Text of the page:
by Kim Stephens
The Otter Trail is one of South Africa’s most pristine and popular 5 day hiking trails, traversing the coast between Storms River and Natures Valley on the Garden Route. Once a year, Magnetic South puts on a bucket list race as South Africa’s elite trail runners welcome a few international counterparts to race this relentlessly technical 42km route in 8 hours or less.
It was another Retto year, the Otter in reverse. On Friday 14 October participants took part in a 4.8km prologue in order to be seeded for the following day’s race. This seeding system enables a staggered start, getting all the runners on to the single track without compromising on safety and without any bottle necks. It also allows the top 24 men and top 12 women (The Abangeni or Challengers Group) to head out first. This group competes for overall podium positions.
On Saturday 15 October as the first rays of light hit the unspoiled beach in Nature’s Valley, a stellar line up of athletes gathered on the sand, ready for the start chute. Magnetic South has worked tirelessly since the race’s inception to bring the best in marathon distance trail runners to their event, and this year they could not have dreamed up a better list of names to take part in a doozy of a battle in perfect weather.
In the men’s race, international Salomon athlete Marc Lauenstein flew in from Switzerland to attempt a sub 4-hour record on the Retto route. Local Salomon athlete Kane Reilly came back in fierce form and fellow team mate Christiaan Greyling was more than ready to give it his racing best. Thabang Madiba took the fastest time in the prologue, and was all set for a great race, with youngsters Chris Strydom (Stellenbosch) and Rory Scheffer (Cape Town) alongside more experienced trail blazers Pedro Calderon and Mvuyisi Gcogco expected to set a cracking pace at the sharp end.
But as race director Mark Collins rightly pointed out during race briefing, the women’s race would be down to the wire. With a line-up that included an Olympic athlete, the winner of the recent Sanlam Cape Town Marathon and international legend Stevie Kremer, things were going to get hot, quickly. In a sad turn of events, one of the race favourites, Kerry-Ann Marshall, injured her knee during the prologue and had to withdraw.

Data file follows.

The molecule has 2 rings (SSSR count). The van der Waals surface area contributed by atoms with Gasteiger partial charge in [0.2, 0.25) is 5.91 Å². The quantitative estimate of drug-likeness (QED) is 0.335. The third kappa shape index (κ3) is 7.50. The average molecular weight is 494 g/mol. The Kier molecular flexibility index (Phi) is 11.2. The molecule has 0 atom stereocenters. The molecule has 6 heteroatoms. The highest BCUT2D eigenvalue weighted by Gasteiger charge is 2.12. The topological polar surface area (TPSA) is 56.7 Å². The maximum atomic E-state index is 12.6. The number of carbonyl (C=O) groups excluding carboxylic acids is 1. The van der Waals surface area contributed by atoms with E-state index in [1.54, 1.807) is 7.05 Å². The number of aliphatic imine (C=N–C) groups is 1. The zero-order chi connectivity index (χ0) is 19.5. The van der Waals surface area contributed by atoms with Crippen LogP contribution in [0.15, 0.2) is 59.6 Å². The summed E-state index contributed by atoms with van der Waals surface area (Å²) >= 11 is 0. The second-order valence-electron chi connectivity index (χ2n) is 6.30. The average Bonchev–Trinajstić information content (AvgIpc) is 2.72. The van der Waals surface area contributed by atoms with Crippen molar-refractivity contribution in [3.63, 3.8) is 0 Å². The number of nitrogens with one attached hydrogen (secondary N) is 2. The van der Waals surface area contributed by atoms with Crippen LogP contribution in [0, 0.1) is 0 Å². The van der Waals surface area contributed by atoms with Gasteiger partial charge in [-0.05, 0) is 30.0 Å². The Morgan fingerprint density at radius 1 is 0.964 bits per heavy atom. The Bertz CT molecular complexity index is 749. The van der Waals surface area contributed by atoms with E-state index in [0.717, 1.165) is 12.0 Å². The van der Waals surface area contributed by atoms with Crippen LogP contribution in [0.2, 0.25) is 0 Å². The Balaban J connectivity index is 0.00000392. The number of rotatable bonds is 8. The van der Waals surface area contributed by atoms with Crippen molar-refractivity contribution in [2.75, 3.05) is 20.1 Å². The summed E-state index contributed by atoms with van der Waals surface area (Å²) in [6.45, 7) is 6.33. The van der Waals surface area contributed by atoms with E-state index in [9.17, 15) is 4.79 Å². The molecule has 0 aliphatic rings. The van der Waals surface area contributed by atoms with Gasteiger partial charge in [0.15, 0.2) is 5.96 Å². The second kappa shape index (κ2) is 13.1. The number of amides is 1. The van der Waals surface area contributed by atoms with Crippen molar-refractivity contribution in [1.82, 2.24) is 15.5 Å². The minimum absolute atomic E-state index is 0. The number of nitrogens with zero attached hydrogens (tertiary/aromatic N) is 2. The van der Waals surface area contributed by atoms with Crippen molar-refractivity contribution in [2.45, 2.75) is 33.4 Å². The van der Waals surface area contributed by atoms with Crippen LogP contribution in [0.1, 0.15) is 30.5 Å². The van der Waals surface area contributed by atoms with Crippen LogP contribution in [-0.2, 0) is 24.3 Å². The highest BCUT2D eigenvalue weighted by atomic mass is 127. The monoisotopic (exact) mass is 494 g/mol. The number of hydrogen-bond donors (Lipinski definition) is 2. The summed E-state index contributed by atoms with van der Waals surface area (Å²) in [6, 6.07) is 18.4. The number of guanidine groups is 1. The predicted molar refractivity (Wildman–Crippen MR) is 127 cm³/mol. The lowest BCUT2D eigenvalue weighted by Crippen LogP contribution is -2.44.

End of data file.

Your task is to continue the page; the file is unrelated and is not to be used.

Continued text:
With a combination of fynbos-lined single track, rocky coastal sections, pebbled beaches, slippery forest paths, relentless trail stairs, slippery river crossings and nearly 2500m ascent over the Marathon distance course, there is little room for error if speed is the objective. There is just one aid station, the “GU Munchie Point” at the halfway mark. Runners carry their own fuel and water, along with mandatory trail gear.
The Bloukrans River Mouth presents itself at around 14km in to the run. This year the low rains resulted in minimal swimming and a quick and easy crossing. The first three men through this point included Kane, Marc and Thabang, seconds apart. They remained in this formation until Oakhurst hut, close to half way. From here in, Thabang’s race unravelled. Christiaan Greyling moved swiftly in to third position, humbly admitting on the finish line that he didn’t see Kane at all during the race, and “Wasn’t entirely sure who he was racing upfront, or how far away his opponents were.”
The top three ladies passed halfway with US Stevie Kremer in a marginal lead, closely followed by Robyn Owen (Kime) and Nicolette Griffioen.
In the end, Marc Lauenstein once again wowed the crowd gathered at the Storms River Campsite as he took top spot in another unbelievable time of 3 hours 54 minutes and 22 seconds, scooping up the R100 000 sub-4 hour incentive cash prize booty as he did so. He was followed by Kane Reilly in a new South African record of 4 hours 17 minutes and 22 seconds. Christiaan Greyling followed suit, also finishing below the previous South African record in a time of 4 hours 19 minutes and 40 seconds Young gun Rory Scheffer caused a stir coming in 4th at just 21 years of age. Word is, this is a trail runner to watch.
The ladies did not leave the crowd waiting for long. Robyn Owen (Kime) set a new course record of 4 hours 49 minutes and 45 seconds. She was followed by Stevie Kremer in 4 hours 52 minutes and 26 seconds. Nicolette Griffioen rounded off the podium in 5 hours and 18 seconds. Of the Otter 2016 top 10, four were women.
As the podium dust settled, the restless crowd had one question, “Where is Thabang?” A formidable trail runner with accolades such as former SA Long Distance Trail Running champion to his name, and a third spot holder on the Otter 2015 podium, it became clear that something had gone wrong for Thabang. 6 hours 55 minutes and 56 seconds after hitting the beach with his fellow competitors, Thabang arrived on the finish line to a warm welcome and much cheering. In a post-race interview Thabang admitted to having enjoyed a 20 minute nap during the second half of the race, but he was not about to pull out despite feeling dreadful and being way off his race strategy.
The Otter is always going to be a melting pot of formidable talent in a setting that leaves participants as breathless as running over the relentless technical terrain. Win or lose, records or a mid-run recess, heroes are born on the single track between Natures Valley and Storms River Mouth.